US Navy-led study of ultracapacitors finds Skeleton outperforms Ioxus, Maxwell, JM Energy for transient load applications
Among the new power architectures that hold a great deal of promise are hybrid energy storage modules that integrate energy dense batteries with power dense ultracapacitors (UCs) into a single power supply that augments traditional generation technologies.
Within such an architecture, the UC is the element that may be utilized to sink and source power quickly, at the leading or falling edge of a transient event. UC manufacturers have made considerable advances to increase both the power and energy density of UCs. Significant reduction of the internal impedance has resulted in an increased power capability that makes UCs well suited for use in these applications.
A study led by John Heinzel from the US Naval Surface Warfare Center in Philadelphia, along with researchers at the University of Texas at Arlington, has compared the performance of UCs from four different manufacturers: Maxwell, Ioxus, JM Energy, and Skeleton.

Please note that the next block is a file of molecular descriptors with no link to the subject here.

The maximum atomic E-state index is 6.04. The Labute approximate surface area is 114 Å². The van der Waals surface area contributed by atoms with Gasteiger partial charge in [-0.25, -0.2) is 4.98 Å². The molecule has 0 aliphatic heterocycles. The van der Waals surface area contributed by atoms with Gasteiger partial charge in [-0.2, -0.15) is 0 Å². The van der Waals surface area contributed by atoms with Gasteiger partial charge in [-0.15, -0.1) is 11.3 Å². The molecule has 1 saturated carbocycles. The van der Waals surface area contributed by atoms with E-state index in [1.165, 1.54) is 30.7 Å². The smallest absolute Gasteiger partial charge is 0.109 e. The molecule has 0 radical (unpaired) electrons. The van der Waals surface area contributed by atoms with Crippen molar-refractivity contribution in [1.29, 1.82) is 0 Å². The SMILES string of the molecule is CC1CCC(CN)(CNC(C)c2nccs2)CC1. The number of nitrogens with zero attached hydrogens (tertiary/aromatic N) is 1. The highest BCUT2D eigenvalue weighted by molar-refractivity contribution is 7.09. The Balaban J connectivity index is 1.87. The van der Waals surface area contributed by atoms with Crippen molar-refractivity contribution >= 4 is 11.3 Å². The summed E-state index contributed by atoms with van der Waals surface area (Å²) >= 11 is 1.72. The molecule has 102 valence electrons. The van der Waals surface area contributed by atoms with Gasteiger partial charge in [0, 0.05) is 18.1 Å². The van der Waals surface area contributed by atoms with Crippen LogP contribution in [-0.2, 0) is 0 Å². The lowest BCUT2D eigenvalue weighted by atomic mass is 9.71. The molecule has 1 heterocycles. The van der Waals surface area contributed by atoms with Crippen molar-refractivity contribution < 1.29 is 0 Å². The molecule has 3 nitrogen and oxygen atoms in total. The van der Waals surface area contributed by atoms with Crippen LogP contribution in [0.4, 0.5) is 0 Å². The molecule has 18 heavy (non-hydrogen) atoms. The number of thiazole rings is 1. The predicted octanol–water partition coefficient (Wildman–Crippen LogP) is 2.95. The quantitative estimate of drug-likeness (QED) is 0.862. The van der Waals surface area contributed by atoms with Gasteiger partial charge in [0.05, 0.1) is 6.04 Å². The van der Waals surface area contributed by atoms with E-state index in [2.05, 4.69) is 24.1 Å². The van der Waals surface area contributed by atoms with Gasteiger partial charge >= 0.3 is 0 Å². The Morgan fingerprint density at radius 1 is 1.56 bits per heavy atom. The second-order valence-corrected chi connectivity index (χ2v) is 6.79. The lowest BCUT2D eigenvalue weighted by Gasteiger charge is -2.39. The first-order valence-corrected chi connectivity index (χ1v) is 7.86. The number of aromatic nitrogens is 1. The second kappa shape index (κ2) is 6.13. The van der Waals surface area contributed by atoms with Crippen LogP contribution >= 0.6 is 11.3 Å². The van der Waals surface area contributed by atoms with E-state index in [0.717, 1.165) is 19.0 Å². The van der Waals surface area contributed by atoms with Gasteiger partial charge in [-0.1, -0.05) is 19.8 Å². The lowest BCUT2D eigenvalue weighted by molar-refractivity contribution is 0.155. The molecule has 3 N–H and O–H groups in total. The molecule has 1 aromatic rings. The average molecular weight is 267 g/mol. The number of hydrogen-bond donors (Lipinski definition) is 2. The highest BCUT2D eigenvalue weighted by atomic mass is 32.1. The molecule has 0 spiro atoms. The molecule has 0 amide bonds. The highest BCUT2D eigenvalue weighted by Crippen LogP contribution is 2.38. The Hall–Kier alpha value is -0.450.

The team studied cells from the four different manufacturers under high pulsed load conditions to measure their power density into low-impedance loads.
The researchers found that the Skeleton cell far outperformed the other cells tested. Their paper is published in the IEEE Transactions on Plasma Science.
Its [the Skeleton cell] ESR was less than half of any of the other cells tested, and its power density is more than 10-kW/kg higher than the others. As for the JM Energy cell, it was the least power dense and had the highest ESR of the four cells tested. This was as expected due to its properties as an LIC, though it is more energy dense than the other three cells as well.
Skeleton’s superior results are likely due to their use of curved graphene instead of the activated carbon that the other manufacturers use. This advancement in the energy storage technology will allow for the construction of energy systems that can supply more power to transient loads and allow for the reduction in the size of existing systems. It also allows for more efficient energy storage systems due to the cell’s low ESR. Future testing will include repetitive pulsing that will be used to compare the amount of energy lost as heat for each cell due to their ESR.—Nybeck et al.
Charles N. Nybeck, David A. Dodson, David A. Wetz, John M. Heinzel (2019) “Characterization of Ultracapacitors for Transient Load Applications” IEEE Transactions on Plasma Science doi: 10.1109/TPS.2019.2904562